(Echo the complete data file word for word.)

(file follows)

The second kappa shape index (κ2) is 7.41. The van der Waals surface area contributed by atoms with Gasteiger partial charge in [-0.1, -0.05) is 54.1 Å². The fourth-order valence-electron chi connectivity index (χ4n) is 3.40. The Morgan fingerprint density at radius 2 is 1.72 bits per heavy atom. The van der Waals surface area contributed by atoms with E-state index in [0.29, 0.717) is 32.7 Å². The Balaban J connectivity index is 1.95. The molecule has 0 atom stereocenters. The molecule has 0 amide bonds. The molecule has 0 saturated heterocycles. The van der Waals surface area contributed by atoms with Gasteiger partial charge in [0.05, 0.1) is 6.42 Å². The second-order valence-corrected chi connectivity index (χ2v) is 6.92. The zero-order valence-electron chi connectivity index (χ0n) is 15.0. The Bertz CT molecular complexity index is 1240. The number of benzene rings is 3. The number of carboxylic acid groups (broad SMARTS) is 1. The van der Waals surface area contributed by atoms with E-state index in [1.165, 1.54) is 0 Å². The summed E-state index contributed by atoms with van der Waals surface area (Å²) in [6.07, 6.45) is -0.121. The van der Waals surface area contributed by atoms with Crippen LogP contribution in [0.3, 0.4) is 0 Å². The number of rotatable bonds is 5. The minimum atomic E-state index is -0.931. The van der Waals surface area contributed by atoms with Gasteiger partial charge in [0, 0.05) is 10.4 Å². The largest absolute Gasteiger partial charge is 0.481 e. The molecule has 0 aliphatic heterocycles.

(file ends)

The second kappa shape index (κ2) is 7.41. The van der Waals surface area contributed by atoms with Gasteiger partial charge in [-0.1, -0.05) is 54.1 Å². The fourth-order valence-electron chi connectivity index (χ4n) is 3.40. The Morgan fingerprint density at radius 2 is 1.72 bits per heavy atom. The van der Waals surface area contributed by atoms with E-state index in [0.29, 0.717) is 32.7 Å². The Balaban J connectivity index is 1.95. The molecule has 0 atom stereocenters. The molecule has 0 amide bonds. The molecule has 0 saturated heterocycles. The van der Waals surface area contributed by atoms with Gasteiger partial charge in [0.05, 0.1) is 6.42 Å². The second-order valence-corrected chi connectivity index (χ2v) is 6.92. The zero-order valence-electron chi connectivity index (χ0n) is 15.0. The Bertz CT molecular complexity index is 1240. The number of benzene rings is 3. The number of carboxylic acid groups (broad SMARTS) is 1. The van der Waals surface area contributed by atoms with E-state index in [1.165, 1.54) is 0 Å². The summed E-state index contributed by atoms with van der Waals surface area (Å²) in [6.07, 6.45) is -0.121. The van der Waals surface area contributed by atoms with Crippen LogP contribution in [0.3, 0.4) is 0 Å². The number of rotatable bonds is 5. The minimum atomic E-state index is -0.931. The van der Waals surface area contributed by atoms with Gasteiger partial charge in [0, 0.05) is 10.4 Å². The largest absolute Gasteiger partial charge is 0.481 e. The molecule has 0 aliphatic heterocycles.